This nation’s criminal justice system is broken.

Our laws and resources ought to focus on prosecuting and imprisoning the most dangerous and violent members of our society.

Unfortunately, the reality is that we lock up scores of individuals for nonviolent, low-level offenses, usually drug-related.

These individuals are disproportionately black men.

Although blacks use drugs at roughly the same rate as whites, they are arrested more than twice as often on drug charges.

It would be one thing if we offered those who violate federal drug laws a chance to receive treatment. Instead, they face stiff mandatory minimums that have destroyed countless lives and families.

For example, Weldon Angelos, a man with no prior criminal record, was sentenced to 55 years in federal prison for selling $350 worth of marijuana under a mandatory minimum.

The judge was forced to observe the minimum against his will, calling it “unjust, cruel and irrational” while noting that the sentence far exceeds the minimum for crimes such as hijacking, rape and kidnapping.

Are we really trying to send the message that selling a few hundred dollars’ worth of marijuana is worse than these violent crimes?

The incarcerated and their families suffer, but taxpayers are the ones footing the bill.

The Department of Justice will spend approximately a third of its $27 billion budget on prisons this year, an unsustainable amount that is draining resources from all its other efforts.

The money spent keeping Weldon, and others like him, in prison could be used to investigate and prosecute more dangerous offenders. Our prisons are overcrowded to the point where we need to consider each bed as a commodity, only used when absolutely needed.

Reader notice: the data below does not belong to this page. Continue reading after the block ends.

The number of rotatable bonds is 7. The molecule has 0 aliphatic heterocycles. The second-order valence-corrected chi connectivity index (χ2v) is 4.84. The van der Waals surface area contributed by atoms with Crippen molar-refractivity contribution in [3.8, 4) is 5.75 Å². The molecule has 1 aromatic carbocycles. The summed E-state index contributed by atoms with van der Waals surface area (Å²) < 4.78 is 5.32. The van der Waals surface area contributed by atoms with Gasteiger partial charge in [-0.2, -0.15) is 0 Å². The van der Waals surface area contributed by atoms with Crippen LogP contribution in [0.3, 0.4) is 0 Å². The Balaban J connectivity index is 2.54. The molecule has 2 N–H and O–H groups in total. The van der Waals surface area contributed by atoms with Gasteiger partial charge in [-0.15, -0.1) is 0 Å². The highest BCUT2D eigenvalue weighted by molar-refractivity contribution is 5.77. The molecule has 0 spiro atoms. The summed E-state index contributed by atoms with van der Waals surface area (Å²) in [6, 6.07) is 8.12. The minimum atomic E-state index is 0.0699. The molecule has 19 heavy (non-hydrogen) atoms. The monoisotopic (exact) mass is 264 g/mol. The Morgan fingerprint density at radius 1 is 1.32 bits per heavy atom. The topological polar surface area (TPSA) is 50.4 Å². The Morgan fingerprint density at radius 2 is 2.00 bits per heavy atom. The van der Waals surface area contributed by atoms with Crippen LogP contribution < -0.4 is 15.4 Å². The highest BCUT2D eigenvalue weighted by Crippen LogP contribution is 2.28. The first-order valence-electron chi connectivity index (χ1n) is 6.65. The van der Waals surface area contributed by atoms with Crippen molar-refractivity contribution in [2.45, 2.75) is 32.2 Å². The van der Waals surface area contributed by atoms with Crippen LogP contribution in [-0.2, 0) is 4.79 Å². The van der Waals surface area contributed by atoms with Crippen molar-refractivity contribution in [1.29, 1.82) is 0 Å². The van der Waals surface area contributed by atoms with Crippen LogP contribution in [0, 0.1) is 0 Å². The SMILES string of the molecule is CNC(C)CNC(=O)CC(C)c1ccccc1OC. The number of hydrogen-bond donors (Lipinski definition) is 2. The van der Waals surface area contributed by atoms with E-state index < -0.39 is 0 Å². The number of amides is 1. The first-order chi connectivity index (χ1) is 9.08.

Thankfully, U.S. senators – Democrats and Republicans alike – have come together to enact change. The Sentencing Reform and Corrections Act would reduce mandatory minimums for drug offenses, give judges more discretion in sentencing people below mandatory minimums, and make many of the sentencing reductions retroactive, allowing those currently in prison to have their sentences reduced.

This is not applied across the board; rather, only those deemed as low-risk will be considered for a reduction.

The bill also expands vital re-entry programming, which will help prevent the cycle of poverty, unemployment and recidivism that plagues former offenders and Maine’s communities.

One of Maine’s senators has been proactive about criminal justice reform. Sen. Angus King co-sponsored the Smarter Sentencing Act, a bill that targets reduced sentences as a way to control the prison population.

Yet, despite the overwhelming evidence in support of reforming our criminal justice system, Sen. Susan Collins has been absent from the discussion.

In 2011, she voted against a bill that would have established a National Criminal Justice Commission to provide recommendations on improving the system.

Then, she was voting along Republican Party lines, but now she has no such excuse. Republican Sens. Grassley, of Iowa; Lee, of Utah; and Cornyn, of Texas, played important roles in the crafting of this bill, along with several Democratic senators.

Collins has prided herself so far on being a leader in bipartisanship. In May of this year, she was named the most bipartisan senator by The Lugar Center and Georgetown University, as part of their “Bipartisan Index.”

Yet it is disappointing that she has been absent from the most bipartisan issue that Congress is currently tackling – one where even President Obama and the Koch brothers agree.

Our nation is beginning to realize that we cannot arrest our way out of drug issues.

This approach perpetuates racism, hurts communities and wastes tax dollars.

The answer is more nuanced than that, involving rehabilitation, education and supervision, in addition to law enforcement.

We are finally on the cusp of a good step in the direction of meaningful reform, and with Collins’ help, we can create a criminal justice system that benefits and supports our communities.

I urge her to vote for the Sentencing Reform and Corrections Act.